Power generators will need better controls to accurately measure fugitive and exhaust methane emissions.

By Archie Robb

Exhaust emissions from gas engines and gas turbines used to be the primary focus of regulatory bodies seeking to lower the level of pollution. But now the U.S. Environmental Protection Agency (EPA) and associated local air districts have turned their attention to the policing of fugitive emissions. Such emissions come from fuel leakage, unburned methane, and other sources of greenhouse gases (GHG) that don’t originate from the combustion process.

With this widening of the scope of EPA action, plant operators must up their game beyond the measurement of what comes out the exhaust. They now are required to pay close attention to all sources of GHGs, including methane. Let’s review where things stand, and the steps facilities operating gas turbines and gas engines should take to address this shift.

Operators of gas turbines and gas engines will now need to monitor fugitive methane, as well as exhaust emissions. Photo Courtesy of Continental Controls Corp.

Rules and more rules

Things heated up on the compliance front more than a decade ago when air quality regulations were beefed up to include hazardous air pollutants (HAPs) from reciprocating internal combustion engines (RICE). Given the nickname RICE MACT (maximum achievable control technology), it is also sometimes referred to as 40 CFR Part 63.

To meet these requirements, engine owners initiated improved maintenance procedures, and deployed technology such as end-of-stack emission control equipment and catalysts to transform pollutants from the engine exhaust before they are emitted. What had begun as a set of regulations for large engines and major sources of pollutants in the early 2000s gradually filtered down to much smaller engines. This took shape in the form of National Emissions Standards for Hazardous Air Pollutants (NESHAP) for stationary RICE. The only recent update to these rules was a short August 2022 amendment related to emergency engines.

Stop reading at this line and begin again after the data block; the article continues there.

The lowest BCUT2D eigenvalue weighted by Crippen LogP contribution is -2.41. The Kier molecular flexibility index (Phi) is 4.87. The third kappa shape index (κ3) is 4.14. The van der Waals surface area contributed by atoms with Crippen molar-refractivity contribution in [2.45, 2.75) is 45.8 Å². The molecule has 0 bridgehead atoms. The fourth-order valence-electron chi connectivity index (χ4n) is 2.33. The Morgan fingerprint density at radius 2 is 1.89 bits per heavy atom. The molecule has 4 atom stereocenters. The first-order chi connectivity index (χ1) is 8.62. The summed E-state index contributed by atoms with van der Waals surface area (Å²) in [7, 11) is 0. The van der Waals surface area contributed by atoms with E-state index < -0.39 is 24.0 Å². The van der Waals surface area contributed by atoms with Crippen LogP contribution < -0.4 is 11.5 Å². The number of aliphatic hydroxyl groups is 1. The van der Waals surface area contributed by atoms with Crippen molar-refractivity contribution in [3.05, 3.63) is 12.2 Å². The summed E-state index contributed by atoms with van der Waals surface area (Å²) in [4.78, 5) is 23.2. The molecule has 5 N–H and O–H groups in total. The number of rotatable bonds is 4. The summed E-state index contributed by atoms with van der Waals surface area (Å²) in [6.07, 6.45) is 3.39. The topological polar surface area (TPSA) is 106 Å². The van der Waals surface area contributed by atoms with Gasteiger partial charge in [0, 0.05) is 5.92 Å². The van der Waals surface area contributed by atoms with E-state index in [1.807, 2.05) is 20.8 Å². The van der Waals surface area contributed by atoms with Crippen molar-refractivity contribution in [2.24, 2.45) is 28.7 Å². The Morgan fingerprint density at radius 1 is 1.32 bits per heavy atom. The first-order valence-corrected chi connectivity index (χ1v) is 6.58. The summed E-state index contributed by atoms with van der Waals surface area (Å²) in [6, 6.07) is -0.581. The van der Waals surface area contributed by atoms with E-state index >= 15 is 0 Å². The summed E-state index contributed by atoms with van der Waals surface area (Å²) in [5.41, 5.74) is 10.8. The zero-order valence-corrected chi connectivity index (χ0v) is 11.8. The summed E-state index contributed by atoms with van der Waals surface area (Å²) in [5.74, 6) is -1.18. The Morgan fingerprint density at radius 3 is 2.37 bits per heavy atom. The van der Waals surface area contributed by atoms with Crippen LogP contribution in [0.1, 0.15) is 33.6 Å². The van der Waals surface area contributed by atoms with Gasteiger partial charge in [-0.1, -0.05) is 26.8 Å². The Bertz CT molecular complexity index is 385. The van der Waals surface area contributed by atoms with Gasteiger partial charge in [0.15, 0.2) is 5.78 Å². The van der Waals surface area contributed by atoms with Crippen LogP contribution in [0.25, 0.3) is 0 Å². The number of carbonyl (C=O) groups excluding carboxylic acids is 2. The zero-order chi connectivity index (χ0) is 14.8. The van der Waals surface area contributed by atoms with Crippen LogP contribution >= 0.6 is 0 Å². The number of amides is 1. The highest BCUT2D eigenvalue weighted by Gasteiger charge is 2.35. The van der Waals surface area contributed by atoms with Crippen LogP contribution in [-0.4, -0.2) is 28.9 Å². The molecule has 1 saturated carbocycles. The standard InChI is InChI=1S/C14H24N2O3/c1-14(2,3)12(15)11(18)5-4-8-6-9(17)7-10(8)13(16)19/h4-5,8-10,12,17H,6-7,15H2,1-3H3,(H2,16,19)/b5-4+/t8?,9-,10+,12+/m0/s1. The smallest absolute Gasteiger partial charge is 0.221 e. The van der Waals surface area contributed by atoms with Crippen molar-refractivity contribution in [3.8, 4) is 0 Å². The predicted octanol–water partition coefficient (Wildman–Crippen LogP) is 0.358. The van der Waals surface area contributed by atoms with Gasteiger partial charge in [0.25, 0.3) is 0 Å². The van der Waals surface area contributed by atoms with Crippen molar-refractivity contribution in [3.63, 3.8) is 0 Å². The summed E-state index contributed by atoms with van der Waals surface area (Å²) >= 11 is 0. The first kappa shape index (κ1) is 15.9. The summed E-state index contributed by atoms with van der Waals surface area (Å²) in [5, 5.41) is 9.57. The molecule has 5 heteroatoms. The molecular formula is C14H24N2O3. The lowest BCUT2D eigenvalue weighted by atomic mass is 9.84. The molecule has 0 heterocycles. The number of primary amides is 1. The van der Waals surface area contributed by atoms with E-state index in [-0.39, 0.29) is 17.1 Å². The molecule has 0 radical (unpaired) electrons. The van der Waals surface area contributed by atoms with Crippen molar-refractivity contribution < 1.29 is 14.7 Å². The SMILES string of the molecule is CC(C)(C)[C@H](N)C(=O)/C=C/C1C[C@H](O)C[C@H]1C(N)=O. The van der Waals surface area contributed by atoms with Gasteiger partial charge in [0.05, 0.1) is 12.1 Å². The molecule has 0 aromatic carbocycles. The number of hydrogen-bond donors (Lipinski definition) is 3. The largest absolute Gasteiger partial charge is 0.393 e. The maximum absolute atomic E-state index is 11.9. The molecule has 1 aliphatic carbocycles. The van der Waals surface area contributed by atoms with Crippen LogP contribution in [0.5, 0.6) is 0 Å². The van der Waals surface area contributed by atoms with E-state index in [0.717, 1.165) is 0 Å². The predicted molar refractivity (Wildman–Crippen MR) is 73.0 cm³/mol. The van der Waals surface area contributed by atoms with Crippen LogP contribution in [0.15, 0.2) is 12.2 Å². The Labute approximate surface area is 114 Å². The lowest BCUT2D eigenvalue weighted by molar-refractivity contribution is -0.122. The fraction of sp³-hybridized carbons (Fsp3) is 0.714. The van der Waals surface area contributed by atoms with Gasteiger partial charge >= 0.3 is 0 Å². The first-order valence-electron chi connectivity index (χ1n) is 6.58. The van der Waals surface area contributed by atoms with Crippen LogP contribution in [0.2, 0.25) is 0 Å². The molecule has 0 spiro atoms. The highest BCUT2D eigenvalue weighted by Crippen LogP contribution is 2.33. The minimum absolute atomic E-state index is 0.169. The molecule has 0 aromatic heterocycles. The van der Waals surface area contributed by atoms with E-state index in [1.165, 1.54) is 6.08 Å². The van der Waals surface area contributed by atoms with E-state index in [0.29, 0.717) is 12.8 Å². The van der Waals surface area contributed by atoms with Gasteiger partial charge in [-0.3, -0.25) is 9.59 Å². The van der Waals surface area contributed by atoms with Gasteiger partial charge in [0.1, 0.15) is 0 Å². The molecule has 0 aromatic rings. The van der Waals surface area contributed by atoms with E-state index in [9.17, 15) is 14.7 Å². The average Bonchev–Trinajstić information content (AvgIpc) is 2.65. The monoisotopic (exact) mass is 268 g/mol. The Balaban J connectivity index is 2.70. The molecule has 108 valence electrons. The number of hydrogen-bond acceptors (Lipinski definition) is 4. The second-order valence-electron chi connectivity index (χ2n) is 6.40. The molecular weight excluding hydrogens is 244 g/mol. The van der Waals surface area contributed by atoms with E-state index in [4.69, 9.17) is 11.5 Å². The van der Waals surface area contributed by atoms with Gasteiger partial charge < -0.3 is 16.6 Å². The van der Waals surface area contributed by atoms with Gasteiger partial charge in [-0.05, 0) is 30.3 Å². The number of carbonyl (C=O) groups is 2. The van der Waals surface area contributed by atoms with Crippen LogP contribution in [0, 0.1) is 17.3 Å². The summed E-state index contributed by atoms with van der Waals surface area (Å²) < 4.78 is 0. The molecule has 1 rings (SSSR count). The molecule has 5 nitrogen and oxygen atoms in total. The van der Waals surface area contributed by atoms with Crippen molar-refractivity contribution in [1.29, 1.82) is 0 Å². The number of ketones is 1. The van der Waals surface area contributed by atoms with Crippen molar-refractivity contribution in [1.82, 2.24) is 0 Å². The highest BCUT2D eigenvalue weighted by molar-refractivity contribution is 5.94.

Gas turbine-based power plants, too, are subject to a variety of regulations based on federal, state, and regional standards. These traditionally have addressed sulfur dioxide (SO2), nitrogen oxides (NOX), particulate matter (PM), carbon dioxide (CO2), mercury (Hg), and other pollutants. Over the last few decades, the quantity of such emissions has been dramatically reduced. But methane is the big game changer.

“Natural gas, which is primarily composed of methane, has been regarded as a pollutant as well as a commodity since 2016 based on New Source Performance Standards (NSPS) targeting oil & gas operations (NSPS OOOOa),” said Brian Kromer, Managing Director and Principal, Step2Compliance.

Depending on how it is calculated, methane is said to be anywhere from 25 to 88 times more potent than CO2 as a GHG in terms of global warming potential. The latest batch of rules, therefore, makes it critical that facilities raise their game in the monitoring, measurement, and capture of fugitive methane emissions at various points along the value chain. This includes capturing any leaked methane and using it in combustion and other processes, as well as measuring the amount of methane coming into a facility and comparing it to how much is burned and recaptured.

More stringent compliance requirements

All of this is in the early stages. But with GHGs, climate change, Environmental Social and Governance (ESG) requirements on public companies and net-zero targets being so much in the spotlight, the screws will soon be turned. Facilities will be forced to prove they are fulfilling their environmental commitments. This fact was solidified in the August 16th passage of the Inflation Reduction Act, Public Law 117-169. This most recent act of Congress reduces the amount of methane that can leak and places a hefty fee on any excess methane of up to $1,500.00 per ton.

This is where the problems enter in.

“Methane is not easy to eliminate and doesn’t go away when you use a three-way catalyst,” said Rick Fisher, Vice President at Continental Control Corp. “Any plant running a gas turbine or gas engine is going to suffer methane leakage.”